Dr. Giulio Pugliese
I specialise in the politics, both domestic and international, of the Asia-Pacific with a focus on Japan, China and the United States. I have presented at a variety of venues, and published articles and contributing chapters concerning academic, policy-oriented and commercial themes in Italy, the U.S. and Japan. My research engages with International Relations theory –especially the noble tradition of Realism– and addresses the wider implications of China’s economic and political rise by examining Japan’s China policy. I also give considerable attention to Japanese foreign policy-making and US-Japan-China triangular relations, the best window to complex economic, political, and security dynamics in the Asia-Pacific region.
I earned a Laurea (B.A.) in Political Science and East Asian Studies at the University of Naples, “L’Orientale” (cum laude), an M.A. in International Economics and International Relations (concentrating on East Asian Studies) at the Paul H. Nitze School of Advanced International Studies, Johns Hopkins University, graduating with Honors and passing the final exam with Distinction. I have completed my Ph.D. work at the University of Cambridge after extensive fieldwork in Tokyo, where I was based at the National Graduate Research Institute for Policy Studies (GRIPS) under the mentorship of Prof. Kitaoka Shin’ichi. Prior to my appointment at King’s College London, I worked as an Assistant Professor (Wissenschaftlicher Mitarbeiter) at Heidelberg University’s Institute of Chinese Studies. I am a regular contributor to and member of the editorial board of Asia Maior, Italy’s leading academic publication on current Asian affairs.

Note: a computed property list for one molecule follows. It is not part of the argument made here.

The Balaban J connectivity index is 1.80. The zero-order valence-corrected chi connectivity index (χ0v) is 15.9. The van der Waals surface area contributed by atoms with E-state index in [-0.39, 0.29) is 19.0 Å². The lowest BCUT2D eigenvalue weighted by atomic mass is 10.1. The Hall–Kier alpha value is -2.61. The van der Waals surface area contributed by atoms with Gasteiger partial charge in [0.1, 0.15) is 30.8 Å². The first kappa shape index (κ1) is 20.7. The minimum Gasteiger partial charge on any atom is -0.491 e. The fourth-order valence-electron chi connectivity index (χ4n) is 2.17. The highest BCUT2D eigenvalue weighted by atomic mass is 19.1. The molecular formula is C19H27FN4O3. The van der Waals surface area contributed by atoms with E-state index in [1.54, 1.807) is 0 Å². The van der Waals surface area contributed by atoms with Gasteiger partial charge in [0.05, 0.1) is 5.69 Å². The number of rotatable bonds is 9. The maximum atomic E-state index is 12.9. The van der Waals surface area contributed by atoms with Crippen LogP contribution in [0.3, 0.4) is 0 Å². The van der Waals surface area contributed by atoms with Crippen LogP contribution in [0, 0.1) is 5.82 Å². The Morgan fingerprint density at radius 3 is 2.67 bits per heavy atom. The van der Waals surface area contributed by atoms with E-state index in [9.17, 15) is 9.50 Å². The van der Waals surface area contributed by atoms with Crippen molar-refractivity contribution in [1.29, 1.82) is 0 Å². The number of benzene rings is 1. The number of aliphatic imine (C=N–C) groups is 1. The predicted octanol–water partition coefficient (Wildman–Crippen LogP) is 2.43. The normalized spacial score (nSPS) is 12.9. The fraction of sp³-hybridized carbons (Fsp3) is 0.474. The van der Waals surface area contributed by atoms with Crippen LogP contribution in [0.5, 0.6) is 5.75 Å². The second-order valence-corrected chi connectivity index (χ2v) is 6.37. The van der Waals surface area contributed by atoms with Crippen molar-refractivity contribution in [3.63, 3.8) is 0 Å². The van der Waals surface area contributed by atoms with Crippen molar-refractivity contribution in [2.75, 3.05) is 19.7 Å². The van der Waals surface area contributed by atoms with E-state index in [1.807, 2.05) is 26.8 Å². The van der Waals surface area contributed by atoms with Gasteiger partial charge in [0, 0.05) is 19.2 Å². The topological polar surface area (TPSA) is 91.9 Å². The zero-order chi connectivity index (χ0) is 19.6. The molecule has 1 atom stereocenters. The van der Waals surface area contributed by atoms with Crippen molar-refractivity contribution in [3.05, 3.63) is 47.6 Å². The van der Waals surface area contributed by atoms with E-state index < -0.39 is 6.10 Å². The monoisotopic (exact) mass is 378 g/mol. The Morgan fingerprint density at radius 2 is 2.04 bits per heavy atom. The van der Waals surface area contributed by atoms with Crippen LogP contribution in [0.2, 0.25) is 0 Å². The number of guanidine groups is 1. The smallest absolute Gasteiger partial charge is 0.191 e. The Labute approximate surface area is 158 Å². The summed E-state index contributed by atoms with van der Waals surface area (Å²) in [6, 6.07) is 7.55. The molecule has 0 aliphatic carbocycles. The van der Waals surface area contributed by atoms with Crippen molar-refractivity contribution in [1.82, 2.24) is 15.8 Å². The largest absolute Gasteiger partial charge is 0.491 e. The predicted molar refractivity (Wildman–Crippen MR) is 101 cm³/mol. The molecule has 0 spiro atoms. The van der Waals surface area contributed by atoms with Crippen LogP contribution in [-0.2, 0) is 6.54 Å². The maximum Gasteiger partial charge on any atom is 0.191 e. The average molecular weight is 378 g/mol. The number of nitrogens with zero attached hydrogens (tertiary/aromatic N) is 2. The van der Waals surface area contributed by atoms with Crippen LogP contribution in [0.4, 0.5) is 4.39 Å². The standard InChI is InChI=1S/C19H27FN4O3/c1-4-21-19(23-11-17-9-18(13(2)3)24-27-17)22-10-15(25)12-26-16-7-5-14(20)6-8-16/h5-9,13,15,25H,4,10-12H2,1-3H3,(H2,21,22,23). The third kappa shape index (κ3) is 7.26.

I have written extensively on Abe’s foreign policy and on the thinking and policies of his diplomatic team, including National Security Advisor Yachi Shotaro (the first academic article in both the English and Japanese literature on the subject). My most recent publication is a co-authored book –Sino-Japanese Power Politics: Might, Money and Minds; Palgrave MacMillan: 2017. It will soon be available in Korean.
On my participation in the 2012 PhD Workshop in Newcastle:
1) The EAJS PhD workshop allowed me to present my research to Prof. Caroline Rose, a renowned scholar working on Japan-China relations. I have benefited greatly from her perceptive feedback and, on top of that, I was able to get her to learn about my research, thus allowing me to get involved in a research network concerned with the study of Japan-China relations.
2) These workshops will allow junior researchers to gain feedback from different voices, including other early career researchers, and network extensively. I have met and I am still in touch with a range of Europe-based Japan experts thanks to the workshop.